We managed somehow to dismantle our tandem into about 457 pieces distributed between two soft suitcase- sized “backpacks” that we thought Lufthansa would accept as our ordinary luggage, or at the very least only “bicycle parts”. Humbug! Only $200 each way for one bike. With fuel prices rising daily, they are getting smarter than we thought and told us we were lucky they didn’t charge us $200 apiece extra for two bikes. Gone are the days of simply flying around the globe with our tandem as regular bags.
Perhaps as karma for even imagining that we could get by from San Francisco to Geneva without extra charges, Lufthansa left half our bike (one bag) in San Francisco. Now, jet lagged in Geneva, how much do they charge for a unicycle, we wonder. We join our Santana Tandem group and discover we are lucky. Others are looking dismayed at their smashed cases, their untracked missing bikes and their lost luggage. We are assured that the other half of our bike will be delivered to our hotel tomorrow.
We rally with the other seventy some tandem teams in a pair of very nice downtown Geneva hotels and later, promenade to the Edelweiss for an “authentic” Swiss evening. Basically, we have packaged raclette, huge amounts of noise, sardine-can like crowding and I think, if we could see or hear over the other sardines, a 15-foot long flugel horn concert followed by an 18-bell cowbell recital.
But our first days shake down ride, after reuniting the 457 pieces miraculously back into one tandem bike and struggling to figure out the routing on a bike GPS, will follow Lake Geneva down to Nyon and a complete immersion course in Swiss Enlightenment Age history. Joyfully, the weather is lovely, the bike works smoothly, I am able to navigate following the pink tracks line on our GPS. We find our way there and back to Geneva for a wonderful immersion in the school of chocolate opened especially for us at Stettler, “Chocolatier Depuis 1875”.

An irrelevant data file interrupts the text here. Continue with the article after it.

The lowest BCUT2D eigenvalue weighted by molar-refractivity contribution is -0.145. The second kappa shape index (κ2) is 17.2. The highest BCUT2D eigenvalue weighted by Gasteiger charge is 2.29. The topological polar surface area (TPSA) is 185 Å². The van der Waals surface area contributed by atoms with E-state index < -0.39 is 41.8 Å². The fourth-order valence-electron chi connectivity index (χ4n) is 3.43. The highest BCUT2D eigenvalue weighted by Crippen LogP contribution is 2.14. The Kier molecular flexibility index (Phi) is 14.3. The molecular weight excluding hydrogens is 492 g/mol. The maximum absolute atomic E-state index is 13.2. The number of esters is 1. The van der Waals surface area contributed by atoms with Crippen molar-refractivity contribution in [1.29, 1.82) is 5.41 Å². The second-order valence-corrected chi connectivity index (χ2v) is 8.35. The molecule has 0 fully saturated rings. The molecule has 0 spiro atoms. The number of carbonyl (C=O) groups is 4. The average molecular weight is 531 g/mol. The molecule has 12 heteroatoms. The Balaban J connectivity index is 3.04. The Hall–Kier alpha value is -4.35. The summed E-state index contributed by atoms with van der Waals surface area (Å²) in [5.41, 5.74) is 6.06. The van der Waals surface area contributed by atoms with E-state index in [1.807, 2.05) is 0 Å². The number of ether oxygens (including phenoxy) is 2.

Brownies last week and premier Swiss Chocolates this. Arriving at the chocolate factory, opened on Saturday just for our group, we are greeted with the requirement that we must suit up in specially provided hygienic cover-ups. It’s comical to see a bunch of fit cyclists wearing brightly colored cycling shirts and Lycra shorts devolve into lumpen plastique proletariat. We are required to put on white plastic overcoats which soon become like saunas as we sweat our way through the chocolate factory, wearing blue surgical booties, white masks and white fabric hair coverings that look like shower caps and the overcoats. There are probably enough cycling surgeons in this group of 173 riders who feel relatively at home in this garb. There are probably enough of the rest of us who feel squeamish because we only see these costumes when we’ve been rolled into an OR on a gurney after a biking accident.
In either case, once dressed, we then enter the inner sanctum of chocolate to meet the beans planted then imported from Africa and South America, the curing and refining process, and the steps between the bean and the delicacies produced here in the factory. We are introduced to the history, technique and preparation and tasting of about a dozen different types of chocolate truffles, bon bons, paves du Geneve, marzipan and myriad exquisite shapes including a 65 kilo trophy and small chocolate “go ahead” or “flip flop” covered in crabs. All drenched in melted dark chocolate, dripping as we are inside our plastic gowns. Hmmm. Yum. Hot feet.